Edtited by Philipp Oswald. App. 300 pages in all. Texts in both German and English. Illustrated. Fine copies with only minor shelfwear.
The last issue of the magazine was published in 1931, now back in circulation. 80 years later, the Bauhaus Dessau Foundation is publishing a new magazine under the old name.
The first issue focuses on the role of the artist – at and after the Bauhaus; with contributions by Olaf Nicolai, Philipp Oswalt, Matthias Sauerbruch, Christina Tilmann and others.
Second issue : The most important architects who were involved in the construction of the State of Israel and who had a decisive influence on its modern architecture had learned at the Bauhaus in Dessau. Some of them had come to Germany from Palestine specifically to study, others had to emigrate from Nazi Germany in the early 1930s. In Israel, they worked as educators – for example, on the new design of the famous Bezalel Academy in Jerusalem – designing buildings for the kibbutzim, planning cities or, like Arieh Sharon, even settling the whole country. In its current issue, the magazine of the Bauhaus Dessau Foundation examines their stories and the manifold after-effects. In the process, a completely new view of the weighty influence of the Bauhaus on the State of Israel emerges. We visited Jews of German descent, the Jeckes, in their apartments and found the Bauhaus in their living rooms, we talked to the “Israeli Obama”, the Knesset member of parliament Dov Khenin, and investigated Tel Aviv’s supposed Bauhaus history – which on closer inspection turns out to be pure fiction. Inevitably, we came across the problem of settlement policy time and again, in our preoccupation with local architecture as well as in our examination of social issues. And we discovered the dazzling personality of Selman Selmanagic, a Bosnian Muslim who built Bauhaus modernism for the Arabs in Palestine – having previously worked in the office of the Jewish architect Richard Kauffmann. The authors of the 2nd issue include the controversial Israeli architect and journalist Sharon Rotbard, this year’s Bauhaus Fellow Zvi Efrat, the architect Joachim Trezib from the University of Braunschweig, the curator and art historian Gideon Ofrat, the architecture historian Karin Wilhelm and the artist Heidi Specker.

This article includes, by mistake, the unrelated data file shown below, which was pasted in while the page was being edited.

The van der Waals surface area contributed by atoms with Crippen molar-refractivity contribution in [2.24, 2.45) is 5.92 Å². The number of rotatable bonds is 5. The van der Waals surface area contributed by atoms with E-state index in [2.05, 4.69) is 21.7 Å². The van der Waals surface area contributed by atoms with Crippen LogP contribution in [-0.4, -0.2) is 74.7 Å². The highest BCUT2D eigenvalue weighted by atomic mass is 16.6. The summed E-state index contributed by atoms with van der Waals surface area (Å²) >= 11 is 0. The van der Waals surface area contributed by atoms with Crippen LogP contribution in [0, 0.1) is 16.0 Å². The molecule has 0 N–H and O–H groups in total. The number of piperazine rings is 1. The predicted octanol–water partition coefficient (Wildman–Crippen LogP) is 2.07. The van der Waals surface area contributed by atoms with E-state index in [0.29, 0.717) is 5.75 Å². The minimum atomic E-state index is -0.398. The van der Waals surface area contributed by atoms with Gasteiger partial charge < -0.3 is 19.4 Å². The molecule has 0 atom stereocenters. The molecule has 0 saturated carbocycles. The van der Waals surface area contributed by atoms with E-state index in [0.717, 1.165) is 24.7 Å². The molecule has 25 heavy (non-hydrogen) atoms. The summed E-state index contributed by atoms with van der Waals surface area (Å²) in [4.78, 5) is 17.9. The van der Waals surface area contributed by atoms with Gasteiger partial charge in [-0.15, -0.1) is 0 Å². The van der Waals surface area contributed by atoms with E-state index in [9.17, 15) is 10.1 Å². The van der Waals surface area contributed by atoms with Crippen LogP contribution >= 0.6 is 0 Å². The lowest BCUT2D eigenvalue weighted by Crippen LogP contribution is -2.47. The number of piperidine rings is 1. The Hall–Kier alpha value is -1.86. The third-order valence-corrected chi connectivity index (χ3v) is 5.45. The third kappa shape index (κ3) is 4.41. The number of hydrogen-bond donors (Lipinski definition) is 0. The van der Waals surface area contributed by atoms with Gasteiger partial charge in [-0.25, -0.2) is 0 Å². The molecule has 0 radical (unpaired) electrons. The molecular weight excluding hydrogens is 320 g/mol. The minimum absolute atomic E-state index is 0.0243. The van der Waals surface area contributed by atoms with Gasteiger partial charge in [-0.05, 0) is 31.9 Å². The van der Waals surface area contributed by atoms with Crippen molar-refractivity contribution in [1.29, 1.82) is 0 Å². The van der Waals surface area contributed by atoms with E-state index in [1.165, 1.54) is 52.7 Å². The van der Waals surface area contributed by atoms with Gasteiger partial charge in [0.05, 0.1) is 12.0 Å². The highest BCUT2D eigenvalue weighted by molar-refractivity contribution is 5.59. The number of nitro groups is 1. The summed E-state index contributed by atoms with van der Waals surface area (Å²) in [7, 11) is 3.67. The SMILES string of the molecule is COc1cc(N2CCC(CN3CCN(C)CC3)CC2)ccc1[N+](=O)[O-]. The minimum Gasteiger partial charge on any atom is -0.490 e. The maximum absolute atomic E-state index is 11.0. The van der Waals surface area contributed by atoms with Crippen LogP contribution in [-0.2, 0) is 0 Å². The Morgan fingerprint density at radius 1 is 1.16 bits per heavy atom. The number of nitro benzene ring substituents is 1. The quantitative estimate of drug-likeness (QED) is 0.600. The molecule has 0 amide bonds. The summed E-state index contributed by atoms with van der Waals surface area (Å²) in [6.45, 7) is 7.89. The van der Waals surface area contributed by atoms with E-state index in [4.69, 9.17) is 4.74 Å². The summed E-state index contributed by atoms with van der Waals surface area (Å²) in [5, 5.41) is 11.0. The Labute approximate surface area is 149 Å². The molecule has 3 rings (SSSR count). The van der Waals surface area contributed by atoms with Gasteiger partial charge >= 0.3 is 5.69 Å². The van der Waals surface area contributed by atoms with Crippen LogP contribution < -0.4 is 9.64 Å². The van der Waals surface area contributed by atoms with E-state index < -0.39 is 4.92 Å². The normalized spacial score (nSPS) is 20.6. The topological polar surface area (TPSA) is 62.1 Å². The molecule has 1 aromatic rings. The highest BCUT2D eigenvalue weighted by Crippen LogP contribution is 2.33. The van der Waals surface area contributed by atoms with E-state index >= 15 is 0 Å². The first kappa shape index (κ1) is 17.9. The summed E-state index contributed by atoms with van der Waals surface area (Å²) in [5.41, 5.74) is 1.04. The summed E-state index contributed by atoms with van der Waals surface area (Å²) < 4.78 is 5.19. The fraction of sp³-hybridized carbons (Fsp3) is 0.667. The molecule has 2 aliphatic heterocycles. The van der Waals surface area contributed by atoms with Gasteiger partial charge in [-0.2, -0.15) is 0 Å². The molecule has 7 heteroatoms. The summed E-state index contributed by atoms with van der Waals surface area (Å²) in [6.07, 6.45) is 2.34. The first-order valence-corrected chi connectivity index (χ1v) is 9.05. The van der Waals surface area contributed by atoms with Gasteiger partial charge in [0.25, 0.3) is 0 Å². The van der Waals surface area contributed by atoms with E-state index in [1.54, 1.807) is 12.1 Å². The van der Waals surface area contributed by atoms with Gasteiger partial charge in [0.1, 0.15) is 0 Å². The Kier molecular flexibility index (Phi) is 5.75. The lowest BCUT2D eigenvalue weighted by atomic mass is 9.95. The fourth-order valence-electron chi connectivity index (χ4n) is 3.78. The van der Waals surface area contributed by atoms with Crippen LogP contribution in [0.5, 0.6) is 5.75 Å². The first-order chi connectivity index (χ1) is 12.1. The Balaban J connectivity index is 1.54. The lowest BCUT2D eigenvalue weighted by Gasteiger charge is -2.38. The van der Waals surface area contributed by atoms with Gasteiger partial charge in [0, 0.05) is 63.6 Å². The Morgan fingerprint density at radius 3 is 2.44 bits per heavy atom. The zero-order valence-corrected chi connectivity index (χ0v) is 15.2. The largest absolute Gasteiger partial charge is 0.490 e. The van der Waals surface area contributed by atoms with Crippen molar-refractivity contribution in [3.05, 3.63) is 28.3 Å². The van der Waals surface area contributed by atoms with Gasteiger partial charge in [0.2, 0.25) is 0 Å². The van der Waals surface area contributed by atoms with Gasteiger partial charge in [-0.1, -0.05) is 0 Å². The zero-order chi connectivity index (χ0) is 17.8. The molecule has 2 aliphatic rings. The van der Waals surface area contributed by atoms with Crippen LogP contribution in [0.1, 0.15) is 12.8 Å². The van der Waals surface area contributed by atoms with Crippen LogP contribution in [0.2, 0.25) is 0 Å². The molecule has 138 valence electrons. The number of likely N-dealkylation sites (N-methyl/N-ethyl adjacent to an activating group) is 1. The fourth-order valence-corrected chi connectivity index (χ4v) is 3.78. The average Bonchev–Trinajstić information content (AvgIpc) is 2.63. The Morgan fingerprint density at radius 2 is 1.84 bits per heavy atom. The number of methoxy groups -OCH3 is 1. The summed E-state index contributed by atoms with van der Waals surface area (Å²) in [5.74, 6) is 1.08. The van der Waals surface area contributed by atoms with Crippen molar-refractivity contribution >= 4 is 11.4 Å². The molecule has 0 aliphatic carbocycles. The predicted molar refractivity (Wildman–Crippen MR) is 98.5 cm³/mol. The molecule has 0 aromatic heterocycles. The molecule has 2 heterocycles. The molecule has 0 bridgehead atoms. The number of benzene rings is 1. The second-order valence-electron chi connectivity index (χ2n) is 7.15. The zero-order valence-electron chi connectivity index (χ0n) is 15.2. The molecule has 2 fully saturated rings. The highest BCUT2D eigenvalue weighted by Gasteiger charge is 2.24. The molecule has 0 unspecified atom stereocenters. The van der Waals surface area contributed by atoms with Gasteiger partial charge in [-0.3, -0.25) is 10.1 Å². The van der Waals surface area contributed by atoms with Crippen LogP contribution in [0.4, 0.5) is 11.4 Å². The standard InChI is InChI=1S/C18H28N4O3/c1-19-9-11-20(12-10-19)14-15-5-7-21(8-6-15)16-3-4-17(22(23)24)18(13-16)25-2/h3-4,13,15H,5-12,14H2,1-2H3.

The third issue of the magazine bauhaus is dedicated to things. »A thing is defined by its essence«, wrote the Bauhau‘s founder Walter Gropius in 1925. The current issue has committed itself to exploring the essence of objects. Parallel to our large retrospective of the designer of the century, Marcel Breuer, for this issue we have sought out objects that may at first sight appear banal, but which permit the analysis of utopia and amancipatory effect, of fetish and consumer behaviour—from teespoon to cactus, from price tag to mirror, from casing to timetable. This issue endeavours to discover how the Bauhaus has changed the way we deal with things and what the debate about the object per se has developed into today.